One night after his team was shut out for the third straight game at home, MacTavish met with his players on Thursday. His message to them was that there are still positives to take out of the dismal start to the season, and that it's still OK to have some fun.
"I've got my thumb out there feeling the divide in the room," he told the media after his meeting with players. "My basic message to them is that it's OK at this particular point to come in (the dressing room) and enjoy yourself. It was important they hear from me how I feel and what I see. The effort is fine, the improvement and coachability is better and I wanted to make sure they knew that."
Admitting he is a "bit surprised" by the team's poor performance thus far, MacTavish said he told the players the process "as painful as it is, is a necessary step for us to get to where we're going to be.
"My core message is we understand the level of frustration. Do we want to be paralyzed by the frustration going forward, to throw our hands in the air and stop playing because we're frustrated? Absolutely not. Do I see progress? Yes. Is there optimism? Absolutely."
The Oilers (4-14-2) are last in the Western Conference, are 1-8-1 in their last 10 games and have given up a league-worst 78 goals against. They haven't made the playoffs since 2006, and baring a sudden turnover appear destined to miss post-season again.
Team captain Andrew Ference said part of MacTavish's message was that the players have to remember there have been some positives this season.
"Communication solves a lot of issues and honesty solves a lot of issues and that was a dose today," Ference said. "It's not trying to bury our heads in the sand and say the record is okay … it's to pull some guys back from the one extreme that everything is wrong. It's tough to remember there are positives."
Forward Sam Gagner said the general manager's main message "was to focus on the right things and just stick with that. Today was an important day for us to take a step back and reassess what is going on."
The challenge now, MacTavish said, is not to do anything irrational that will hurt the team long-term.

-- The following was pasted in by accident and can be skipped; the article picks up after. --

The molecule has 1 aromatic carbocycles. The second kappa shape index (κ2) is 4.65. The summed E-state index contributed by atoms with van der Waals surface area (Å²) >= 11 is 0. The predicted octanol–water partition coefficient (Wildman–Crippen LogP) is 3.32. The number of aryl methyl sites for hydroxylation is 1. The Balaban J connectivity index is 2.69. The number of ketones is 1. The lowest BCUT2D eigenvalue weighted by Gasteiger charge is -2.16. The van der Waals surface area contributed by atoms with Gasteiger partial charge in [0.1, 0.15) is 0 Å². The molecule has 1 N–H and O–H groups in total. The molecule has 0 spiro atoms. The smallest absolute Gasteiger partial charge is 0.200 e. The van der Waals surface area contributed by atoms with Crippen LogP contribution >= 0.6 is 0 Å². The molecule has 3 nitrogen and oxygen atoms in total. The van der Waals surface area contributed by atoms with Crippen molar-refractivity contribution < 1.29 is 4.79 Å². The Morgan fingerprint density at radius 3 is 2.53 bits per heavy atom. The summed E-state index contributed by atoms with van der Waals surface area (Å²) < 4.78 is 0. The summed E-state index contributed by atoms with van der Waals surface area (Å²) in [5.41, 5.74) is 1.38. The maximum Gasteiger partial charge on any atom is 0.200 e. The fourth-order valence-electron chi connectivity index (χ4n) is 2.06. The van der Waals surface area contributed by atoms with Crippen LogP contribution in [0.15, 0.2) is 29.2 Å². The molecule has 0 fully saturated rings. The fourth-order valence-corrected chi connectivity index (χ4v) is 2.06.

"Are there things I could do to improve the team right now? Absolutely. Would it be the right thing? Doubtful. Would it penalize our ultimate objective of being a championship team? Probably."
MacTavish said he is convinced the team has a core of eight to 10 players who can make the Oilers competitive again and now is the time for management and coaches to build trust in that group.
"That's why it's my responsibility to support these guys," he said. "They're going to be great players and they're going to be Oilers and it's important they feel that support from the coaching staff and from management."
He admitted his "self-satisfaction meter is not too high right now" because he didn't realize that core group would need more support that he has provided.
He said "it's debatable how good a job I've done" surrounding that core with adequate support players. With it likely the team will once again have a high draft pick next summer, he's prepared to use that to try to get the support players needed.
"I don't view another first-round draft choice as what we need. We don't need another 18-year-old kid coming in here next year."
And trading one of the young core players won't happen, he said, because he's seen too many youngsters traded away only to become elite players on other teams.
MacTavish said the team's primary need is a "big, stud defenceman" and he is prepared to trade draft picks in a package to get that type of player.
"The blue-line needs to be improved upon," he said, in stating the obvious. "We don't have the physical makeup to be a good solid NHL defence."
The Oilers are home Friday to the San Jose Sharks.